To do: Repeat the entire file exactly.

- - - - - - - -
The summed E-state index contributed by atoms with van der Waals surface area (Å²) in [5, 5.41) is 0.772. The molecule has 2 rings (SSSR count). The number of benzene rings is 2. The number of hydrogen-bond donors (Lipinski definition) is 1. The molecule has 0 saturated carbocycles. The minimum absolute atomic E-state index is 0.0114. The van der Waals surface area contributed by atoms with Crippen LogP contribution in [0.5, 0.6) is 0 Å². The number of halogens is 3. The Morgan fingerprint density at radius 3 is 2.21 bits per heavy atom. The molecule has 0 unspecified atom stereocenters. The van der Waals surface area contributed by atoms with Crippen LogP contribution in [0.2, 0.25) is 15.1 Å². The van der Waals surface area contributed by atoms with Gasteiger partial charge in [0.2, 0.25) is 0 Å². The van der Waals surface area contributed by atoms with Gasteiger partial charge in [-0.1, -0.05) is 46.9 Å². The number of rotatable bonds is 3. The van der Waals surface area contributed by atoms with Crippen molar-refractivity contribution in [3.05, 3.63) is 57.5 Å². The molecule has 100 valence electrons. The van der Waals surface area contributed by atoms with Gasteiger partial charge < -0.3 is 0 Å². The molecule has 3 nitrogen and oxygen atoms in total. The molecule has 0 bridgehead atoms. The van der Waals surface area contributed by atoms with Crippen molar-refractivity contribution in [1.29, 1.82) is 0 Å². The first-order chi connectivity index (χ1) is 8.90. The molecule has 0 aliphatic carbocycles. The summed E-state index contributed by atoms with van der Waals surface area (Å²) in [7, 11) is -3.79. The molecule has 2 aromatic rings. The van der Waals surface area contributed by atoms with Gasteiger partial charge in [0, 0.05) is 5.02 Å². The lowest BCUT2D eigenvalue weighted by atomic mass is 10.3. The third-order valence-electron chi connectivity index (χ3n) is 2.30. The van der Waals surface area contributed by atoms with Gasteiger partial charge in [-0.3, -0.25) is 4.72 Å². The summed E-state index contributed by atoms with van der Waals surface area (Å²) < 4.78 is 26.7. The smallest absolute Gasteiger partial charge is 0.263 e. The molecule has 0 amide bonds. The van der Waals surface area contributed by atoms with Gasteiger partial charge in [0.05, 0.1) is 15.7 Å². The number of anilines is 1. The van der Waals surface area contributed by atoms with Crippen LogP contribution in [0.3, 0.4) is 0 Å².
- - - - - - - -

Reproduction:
The summed E-state index contributed by atoms with van der Waals surface area (Å²) in [5, 5.41) is 0.772. The molecule has 2 rings (SSSR count). The number of benzene rings is 2. The number of hydrogen-bond donors (Lipinski definition) is 1. The molecule has 0 saturated carbocycles. The minimum absolute atomic E-state index is 0.0114. The van der Waals surface area contributed by atoms with Crippen LogP contribution in [0.5, 0.6) is 0 Å². The number of halogens is 3. The Morgan fingerprint density at radius 3 is 2.21 bits per heavy atom. The molecule has 0 unspecified atom stereocenters. The van der Waals surface area contributed by atoms with Crippen LogP contribution in [0.2, 0.25) is 15.1 Å². The van der Waals surface area contributed by atoms with Gasteiger partial charge in [0.2, 0.25) is 0 Å². The van der Waals surface area contributed by atoms with Gasteiger partial charge in [-0.1, -0.05) is 46.9 Å². The number of rotatable bonds is 3. The van der Waals surface area contributed by atoms with Crippen molar-refractivity contribution in [3.05, 3.63) is 57.5 Å². The molecule has 100 valence electrons. The van der Waals surface area contributed by atoms with Gasteiger partial charge < -0.3 is 0 Å². The molecule has 3 nitrogen and oxygen atoms in total. The molecule has 0 bridgehead atoms. The van der Waals surface area contributed by atoms with Crippen molar-refractivity contribution in [1.29, 1.82) is 0 Å². The first-order chi connectivity index (χ1) is 8.90. The molecule has 0 aliphatic carbocycles. The summed E-state index contributed by atoms with van der Waals surface area (Å²) in [7, 11) is -3.79. The molecule has 2 aromatic rings. The van der Waals surface area contributed by atoms with Gasteiger partial charge in [0, 0.05) is 5.02 Å². The lowest BCUT2D eigenvalue weighted by atomic mass is 10.3. The third-order valence-electron chi connectivity index (χ3n) is 2.30. The van der Waals surface area contributed by atoms with Gasteiger partial charge in [-0.3, -0.25) is 4.72 Å². The summed E-state index contributed by atoms with van der Waals surface area (Å²) < 4.78 is 26.7. The smallest absolute Gasteiger partial charge is 0.263 e. The molecule has 0 amide bonds. The van der Waals surface area contributed by atoms with Gasteiger partial charge in [0.05, 0.1) is 15.7 Å². The number of anilines is 1. The van der Waals surface area contributed by atoms with Crippen LogP contribution in [0.3, 0.4) is 0 Å².